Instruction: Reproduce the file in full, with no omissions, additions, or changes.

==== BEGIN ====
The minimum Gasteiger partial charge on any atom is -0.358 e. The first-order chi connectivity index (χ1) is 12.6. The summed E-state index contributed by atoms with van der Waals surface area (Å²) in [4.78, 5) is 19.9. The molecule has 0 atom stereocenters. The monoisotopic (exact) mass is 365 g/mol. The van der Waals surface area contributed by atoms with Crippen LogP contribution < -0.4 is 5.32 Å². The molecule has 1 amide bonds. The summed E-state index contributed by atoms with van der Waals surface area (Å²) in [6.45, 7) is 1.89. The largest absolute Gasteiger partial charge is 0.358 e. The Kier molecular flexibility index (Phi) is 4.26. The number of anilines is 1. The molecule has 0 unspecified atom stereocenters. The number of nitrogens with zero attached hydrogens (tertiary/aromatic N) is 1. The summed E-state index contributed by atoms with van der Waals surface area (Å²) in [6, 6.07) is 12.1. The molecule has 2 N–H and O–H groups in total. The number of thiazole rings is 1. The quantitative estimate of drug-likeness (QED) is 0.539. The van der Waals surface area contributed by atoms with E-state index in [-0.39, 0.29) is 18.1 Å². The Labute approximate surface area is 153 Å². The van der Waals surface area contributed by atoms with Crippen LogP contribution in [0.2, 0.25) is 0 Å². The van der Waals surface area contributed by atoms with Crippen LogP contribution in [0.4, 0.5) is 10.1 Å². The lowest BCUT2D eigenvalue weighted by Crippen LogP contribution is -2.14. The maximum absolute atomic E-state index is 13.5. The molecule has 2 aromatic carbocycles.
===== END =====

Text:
The minimum Gasteiger partial charge on any atom is -0.358 e. The first-order chi connectivity index (χ1) is 12.6. The summed E-state index contributed by atoms with van der Waals surface area (Å²) in [4.78, 5) is 19.9. The molecule has 0 atom stereocenters. The monoisotopic (exact) mass is 365 g/mol. The van der Waals surface area contributed by atoms with Crippen LogP contribution < -0.4 is 5.32 Å². The molecule has 1 amide bonds. The summed E-state index contributed by atoms with van der Waals surface area (Å²) in [6.45, 7) is 1.89. The largest absolute Gasteiger partial charge is 0.358 e. The Kier molecular flexibility index (Phi) is 4.26. The number of anilines is 1. The molecule has 0 unspecified atom stereocenters. The number of nitrogens with zero attached hydrogens (tertiary/aromatic N) is 1. The summed E-state index contributed by atoms with van der Waals surface area (Å²) in [6, 6.07) is 12.1. The molecule has 2 N–H and O–H groups in total. The number of thiazole rings is 1. The quantitative estimate of drug-likeness (QED) is 0.539. The van der Waals surface area contributed by atoms with E-state index in [-0.39, 0.29) is 18.1 Å². The Labute approximate surface area is 153 Å². The van der Waals surface area contributed by atoms with Crippen LogP contribution in [0.2, 0.25) is 0 Å². The van der Waals surface area contributed by atoms with Crippen LogP contribution in [0.4, 0.5) is 10.1 Å². The lowest BCUT2D eigenvalue weighted by Crippen LogP contribution is -2.14. The maximum absolute atomic E-state index is 13.5. The molecule has 2 aromatic carbocycles.